All the Staphylococcus aureus isolates were susceptible to vancomycin. There was high susceptibility to cefotaxime (90%), cefuroxime (85%) and amoxycillin/clavulinic acid (85%) with the least susceptibility to ampicillin (25%). Oxacillin resistance was noted in 8% of the isolates indicating the presence of methicillin resistant Staphylococcus aureus (MRSA) (Figure 2). Isolates resistant to oxacillin or methicillin were all interpreted as having been resistant to all ß-lactam agents including cephalosporins, as per the CLSI 2011. guidelines. All the 14 Klebsiella species isolated showed highest susceptibility to meropenem (100%), followed by imipenem (93%), levofloxacin and ceftriaxone and gentamicin (86%), cefuroxime (79%)and the least to amoxycillin/clavulanic acid(57%). The isolated Proteus mirabilis (n=7) were all susceptible to imipenem and cefuroxime. There was high susceptibility to meropenem, levofloxacin, ceftriaxone and cefotaxime(86%) and least to gentamicin (43%). There was only one Escherichia coli isolate which was susceptible to all the other antibiotics except ceftriaxone to which it was resistant. Pseudomonas isolates (n=12) were highly resistant to amoxycillin/clavulinic acid with only 7% susceptibility. They were, however, not tested against cefuroxime and ceftriaxone. Their susceptibilities to other tested drugs were as follows: amikacin 75%, cefepime 83%, ceftazidime 92% and ticarcillin/ clavulinic acid 83% (Figure 3).

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Discussion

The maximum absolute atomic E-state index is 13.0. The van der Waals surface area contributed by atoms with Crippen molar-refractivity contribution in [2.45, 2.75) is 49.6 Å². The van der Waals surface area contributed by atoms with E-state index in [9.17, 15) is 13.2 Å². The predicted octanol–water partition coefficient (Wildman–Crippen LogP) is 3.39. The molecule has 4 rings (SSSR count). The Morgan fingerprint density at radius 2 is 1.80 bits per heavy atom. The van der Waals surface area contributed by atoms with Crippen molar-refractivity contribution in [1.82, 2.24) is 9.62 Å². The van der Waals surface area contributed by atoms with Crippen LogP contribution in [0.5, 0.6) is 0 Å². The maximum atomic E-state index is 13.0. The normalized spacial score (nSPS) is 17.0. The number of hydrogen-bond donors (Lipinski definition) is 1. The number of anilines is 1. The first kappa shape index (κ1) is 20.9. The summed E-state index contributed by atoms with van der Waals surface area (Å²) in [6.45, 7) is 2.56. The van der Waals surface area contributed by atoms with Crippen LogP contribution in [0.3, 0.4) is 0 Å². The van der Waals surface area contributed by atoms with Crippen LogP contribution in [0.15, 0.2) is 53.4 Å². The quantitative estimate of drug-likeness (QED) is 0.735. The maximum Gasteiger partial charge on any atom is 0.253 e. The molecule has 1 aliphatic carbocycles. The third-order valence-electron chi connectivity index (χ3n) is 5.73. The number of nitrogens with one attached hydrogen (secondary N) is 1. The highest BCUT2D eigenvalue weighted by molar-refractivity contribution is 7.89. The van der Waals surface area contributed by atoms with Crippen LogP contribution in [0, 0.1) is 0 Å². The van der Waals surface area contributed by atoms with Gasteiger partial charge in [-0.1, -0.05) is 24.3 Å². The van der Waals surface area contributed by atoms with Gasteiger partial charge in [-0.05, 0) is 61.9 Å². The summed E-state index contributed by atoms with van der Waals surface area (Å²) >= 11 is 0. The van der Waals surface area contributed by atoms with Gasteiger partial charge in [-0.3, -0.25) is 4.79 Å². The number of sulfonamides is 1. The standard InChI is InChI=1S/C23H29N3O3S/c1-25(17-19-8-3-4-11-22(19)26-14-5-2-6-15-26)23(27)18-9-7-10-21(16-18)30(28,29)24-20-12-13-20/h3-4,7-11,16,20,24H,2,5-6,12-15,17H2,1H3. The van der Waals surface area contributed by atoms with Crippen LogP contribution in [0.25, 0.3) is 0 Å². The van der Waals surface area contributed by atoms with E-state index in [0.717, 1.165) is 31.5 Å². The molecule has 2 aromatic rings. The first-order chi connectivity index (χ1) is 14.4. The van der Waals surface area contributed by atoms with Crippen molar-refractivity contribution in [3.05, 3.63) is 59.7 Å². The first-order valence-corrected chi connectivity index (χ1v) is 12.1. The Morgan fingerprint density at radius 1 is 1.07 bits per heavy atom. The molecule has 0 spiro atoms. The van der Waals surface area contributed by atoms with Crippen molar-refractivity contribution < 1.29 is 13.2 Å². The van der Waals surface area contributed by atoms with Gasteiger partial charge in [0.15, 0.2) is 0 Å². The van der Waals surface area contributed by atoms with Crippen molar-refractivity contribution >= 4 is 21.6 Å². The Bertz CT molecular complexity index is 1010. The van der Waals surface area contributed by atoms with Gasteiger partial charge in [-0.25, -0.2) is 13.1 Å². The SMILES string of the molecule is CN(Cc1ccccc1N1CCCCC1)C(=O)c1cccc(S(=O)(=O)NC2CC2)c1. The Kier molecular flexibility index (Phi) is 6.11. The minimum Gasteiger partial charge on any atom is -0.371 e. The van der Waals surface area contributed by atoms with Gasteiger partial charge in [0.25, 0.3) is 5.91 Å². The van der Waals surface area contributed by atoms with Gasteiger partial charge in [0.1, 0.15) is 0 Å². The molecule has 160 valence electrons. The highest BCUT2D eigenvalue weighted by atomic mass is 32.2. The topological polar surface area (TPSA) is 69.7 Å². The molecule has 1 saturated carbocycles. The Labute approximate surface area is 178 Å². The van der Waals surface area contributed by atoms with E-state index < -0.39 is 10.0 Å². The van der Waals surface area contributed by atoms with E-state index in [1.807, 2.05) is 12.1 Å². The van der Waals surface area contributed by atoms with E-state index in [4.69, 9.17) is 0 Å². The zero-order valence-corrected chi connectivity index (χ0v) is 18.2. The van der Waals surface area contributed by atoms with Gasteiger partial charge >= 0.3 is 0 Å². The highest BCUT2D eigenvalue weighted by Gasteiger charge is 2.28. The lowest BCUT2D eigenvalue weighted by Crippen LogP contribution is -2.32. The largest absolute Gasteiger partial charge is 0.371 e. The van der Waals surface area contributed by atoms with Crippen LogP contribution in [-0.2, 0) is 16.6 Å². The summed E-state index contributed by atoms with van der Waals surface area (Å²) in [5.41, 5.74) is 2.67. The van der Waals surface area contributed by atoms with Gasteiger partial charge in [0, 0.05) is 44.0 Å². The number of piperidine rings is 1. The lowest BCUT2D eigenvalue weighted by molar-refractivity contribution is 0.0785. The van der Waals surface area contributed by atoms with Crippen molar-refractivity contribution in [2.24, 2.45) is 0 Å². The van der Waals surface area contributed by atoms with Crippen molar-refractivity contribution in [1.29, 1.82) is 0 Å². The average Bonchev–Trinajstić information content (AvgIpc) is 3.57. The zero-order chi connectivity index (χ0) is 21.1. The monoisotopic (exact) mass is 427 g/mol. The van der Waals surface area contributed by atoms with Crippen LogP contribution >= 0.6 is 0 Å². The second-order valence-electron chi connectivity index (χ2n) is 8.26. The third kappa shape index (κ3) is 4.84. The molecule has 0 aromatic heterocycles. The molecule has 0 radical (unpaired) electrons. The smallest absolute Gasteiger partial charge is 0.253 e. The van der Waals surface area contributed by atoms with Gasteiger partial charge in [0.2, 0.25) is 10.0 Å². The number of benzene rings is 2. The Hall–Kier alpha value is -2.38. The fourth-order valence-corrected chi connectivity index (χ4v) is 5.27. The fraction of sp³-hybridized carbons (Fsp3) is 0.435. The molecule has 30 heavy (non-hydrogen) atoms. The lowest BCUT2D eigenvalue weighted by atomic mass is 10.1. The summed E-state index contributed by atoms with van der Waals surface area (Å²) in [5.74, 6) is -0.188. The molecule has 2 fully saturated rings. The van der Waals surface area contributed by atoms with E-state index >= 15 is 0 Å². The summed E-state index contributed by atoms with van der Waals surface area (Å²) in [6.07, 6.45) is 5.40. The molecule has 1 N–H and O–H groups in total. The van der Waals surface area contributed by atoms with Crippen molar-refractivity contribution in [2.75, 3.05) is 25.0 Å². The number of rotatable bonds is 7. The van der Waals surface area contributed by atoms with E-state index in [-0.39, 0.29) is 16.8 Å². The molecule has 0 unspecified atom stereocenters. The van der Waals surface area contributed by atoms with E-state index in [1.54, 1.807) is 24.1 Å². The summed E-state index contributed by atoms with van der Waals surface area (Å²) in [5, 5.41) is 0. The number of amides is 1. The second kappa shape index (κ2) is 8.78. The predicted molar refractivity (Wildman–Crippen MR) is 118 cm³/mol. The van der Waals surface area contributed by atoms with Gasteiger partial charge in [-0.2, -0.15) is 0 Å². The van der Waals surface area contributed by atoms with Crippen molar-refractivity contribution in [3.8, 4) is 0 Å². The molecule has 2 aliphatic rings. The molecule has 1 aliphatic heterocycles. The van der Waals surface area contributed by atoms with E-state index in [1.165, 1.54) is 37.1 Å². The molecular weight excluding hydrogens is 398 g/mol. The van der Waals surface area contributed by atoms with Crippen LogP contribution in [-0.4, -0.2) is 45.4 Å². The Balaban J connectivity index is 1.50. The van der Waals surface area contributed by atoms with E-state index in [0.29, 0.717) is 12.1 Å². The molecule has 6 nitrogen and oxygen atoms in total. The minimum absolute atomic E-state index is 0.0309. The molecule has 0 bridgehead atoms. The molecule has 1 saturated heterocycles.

Identification of the organisms causing post-surgical oro-facial infections may be used to optimise patient management, minimise postoperative complications, shorten post-operative hospital stay and consequently reduce the cost of healthcare. The additional information gained about the susceptibility profile of the isolated bacteria may be used to enrich the existing knowledge on antibiotic use. The isolation of bacteria from clinical samples yields useful information that is translated directly into therapeutic strategies for the patients(1). The results of this study demonstrate the polymicrobial nature of post-operative orofacial infections. All hospital in-patients were given a five-day intravenous antibiotic course and upon discharge prescribed an additional five days of oral antibiotics. However, not all these patients left the hospital immediately, with some staying for over a month after discharge due to inability to settle the hospital expenses. The patients had been evaluated as from post-operative day 5 when clinical features of infection were most likely evident. A wound that yields pathogens on microbiological sensitivity with no clinical evidence of infection does not justify antibiotic therapy, supporting the aphorism of “treat the patient, not the microbiology swab” (5). Several studies have shown that surgical site infections (SSI) represent most hospital-acquired infections with the major impact being on average hospital stay and cost of hospitalization (2). A history of antibiotic prophylaxis and surgical drains were not considered reasons for exclusion from the study. Another had found no statistically significant relationship between post-surgical infection and the use of pre-operative antibiotics (6).